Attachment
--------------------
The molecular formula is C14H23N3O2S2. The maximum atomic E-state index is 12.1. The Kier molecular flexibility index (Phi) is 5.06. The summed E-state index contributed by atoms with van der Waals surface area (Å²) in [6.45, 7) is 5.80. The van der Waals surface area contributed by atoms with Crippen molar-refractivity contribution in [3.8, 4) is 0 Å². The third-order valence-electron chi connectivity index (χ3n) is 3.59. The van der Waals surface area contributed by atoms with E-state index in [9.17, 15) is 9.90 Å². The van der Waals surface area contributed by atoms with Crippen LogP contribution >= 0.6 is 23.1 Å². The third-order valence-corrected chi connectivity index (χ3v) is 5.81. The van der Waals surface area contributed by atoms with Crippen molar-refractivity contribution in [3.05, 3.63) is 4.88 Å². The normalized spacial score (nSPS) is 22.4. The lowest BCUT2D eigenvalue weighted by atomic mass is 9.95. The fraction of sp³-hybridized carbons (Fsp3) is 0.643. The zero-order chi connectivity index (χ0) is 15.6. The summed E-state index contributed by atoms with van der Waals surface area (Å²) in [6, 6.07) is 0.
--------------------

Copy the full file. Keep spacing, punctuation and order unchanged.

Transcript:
The molecular formula is C14H23N3O2S2. The maximum atomic E-state index is 12.1. The Kier molecular flexibility index (Phi) is 5.06. The summed E-state index contributed by atoms with van der Waals surface area (Å²) in [6.45, 7) is 5.80. The van der Waals surface area contributed by atoms with Crippen molar-refractivity contribution in [3.8, 4) is 0 Å². The third-order valence-electron chi connectivity index (χ3n) is 3.59. The van der Waals surface area contributed by atoms with E-state index in [9.17, 15) is 9.90 Å². The van der Waals surface area contributed by atoms with Crippen LogP contribution >= 0.6 is 23.1 Å². The third-order valence-corrected chi connectivity index (χ3v) is 5.81. The van der Waals surface area contributed by atoms with Crippen molar-refractivity contribution in [3.05, 3.63) is 4.88 Å². The normalized spacial score (nSPS) is 22.4. The lowest BCUT2D eigenvalue weighted by atomic mass is 9.95. The fraction of sp³-hybridized carbons (Fsp3) is 0.643. The zero-order chi connectivity index (χ0) is 15.6. The summed E-state index contributed by atoms with van der Waals surface area (Å²) in [6, 6.07) is 0.